(updated 3-17-2022) Jon Conklin with FishOn Guide Service (479-233-3474) said Beaver Lake remains right near normal levels. Water temps are upper 40s. That magic 50-degree mark will filter through the lake soon. Fishing this week started slow with the water temps dropping last week, but with the warming trend, fishing has picked up Tuesday. Striper are finally starting to bite. Look at Prairie Creek around the islands. Also fish will be migrating to the Point 12 area and up the river arms in the next few weeks.
“White bass are still not on yet. I fished all of War Eagle as far as I could go (Tuesday) and couldn’t get on them. Big schools I did graph at Camp War Eagle area. Crappie are moving and probably 3-4 weeks away from spawn. Crappie are staging in and around brush in 10 feet of water. Black and chartreuse jigs and anything in a blue/silver and Monkey Milk have worked.
“Bass also picking up on A-rigs and jerkbaits. Walleye have been good to real good depending on the day. They have been caught up the White River from Neil’s Bluff up and beyond the Highway 45 bridge. Flicker Shad and Rapalas trolled are getting it done. Enjoy the warmer weather and be safe on the lake.”
Visit Jon’s Facebook page for latest updates, FishOn Guide Service Goshen AR.
(updated 3-17-2022) Southtown Sporting Goods (479-443-7148) reported Thursday morning that Beaver Lake has cleared and the surface temperature is in the low 50s. Lake level is just slightly below normal pool. Walleye are “real good,: they report, on White and War Eagle arms trolling Flicker Shads and a variety pf plastic lures on jigheads, and with live minnows. Anglers are just starting to catch some white bass are just starting to catch some up the river. Stripers are fair on live bait. No report on bream. Crappie are good using minnows and jigs. They’re biting in 10-20 feet of water. Focus on the brushpiles. Black bass are good on crankbaits, jerkbaits, jigs and spoons. No reports on catfish.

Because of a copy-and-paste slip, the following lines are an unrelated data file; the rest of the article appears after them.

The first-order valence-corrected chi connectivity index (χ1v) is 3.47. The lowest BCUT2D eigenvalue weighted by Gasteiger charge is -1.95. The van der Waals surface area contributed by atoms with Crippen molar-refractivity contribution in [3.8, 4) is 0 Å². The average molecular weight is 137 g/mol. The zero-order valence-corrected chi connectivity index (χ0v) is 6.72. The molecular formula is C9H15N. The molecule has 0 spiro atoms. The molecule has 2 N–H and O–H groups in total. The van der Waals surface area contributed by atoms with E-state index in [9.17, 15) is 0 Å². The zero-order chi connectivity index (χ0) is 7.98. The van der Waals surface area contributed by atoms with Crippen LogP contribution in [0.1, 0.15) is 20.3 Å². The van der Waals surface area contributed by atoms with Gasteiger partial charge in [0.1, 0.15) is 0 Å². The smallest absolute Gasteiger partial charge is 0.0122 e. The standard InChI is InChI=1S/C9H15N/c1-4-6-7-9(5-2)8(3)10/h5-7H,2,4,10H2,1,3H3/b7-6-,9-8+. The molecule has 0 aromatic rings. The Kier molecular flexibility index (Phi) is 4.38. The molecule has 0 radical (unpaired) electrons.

(updated 3-10-2022) Guide Austin Kennedy (479-244-0039) said fishing has been hit and miss this week. With the different weather systems moving in, some days have been hot and others not so much. The trout have been biting well on light terminal tackle fished with various PowerBait. Quarter-ounce spoons have done well on the overcast days. Most trout are being caught between Spider Creek and Parker Bottoms. The walleye bite has been hot as well. Most are being caught jigging live minnows or pulling Flicker Shads. Try hitting the deep areas of the river when looking for these fish. “Looks like we’ve got more snow headed our way, along with rain. So get out there and catch some fish!”
Visit Austin’s fishing Facebook Page (Busch Mountain Fishing Guide Service) for fishing videos and tips on the tailwater.
(updated 3-17-2022) Lake Fayetteville Boat Dock (479-444-3476) said the lake is murky and at a normal level. Surface water temperature wasn’t reported. Bream remain fair, with jigs working this week. Crappie are good; use minnows or jigs. Black bass are good still on crankbaits and worms. No reports on catfish.
(updated 3-17-2022) Lake Sequoyah Boat Dock (479-444-3475) says that fishing picked up from the previous week. The lake is “pretty clear” and at a normal level. No surface temperature was recorded. Bream are starting the show themselves and anglers saw a fair bite; use redworms. Crappie improved to good this week. They are in 10 feet of water and biting minnows or jigs. Anglers are consistently catching crappie off the old bridge. Black bass also picked up better with good results. Bass are off the shoreline now and were biting minnows and jigs. Still no reports on catfish.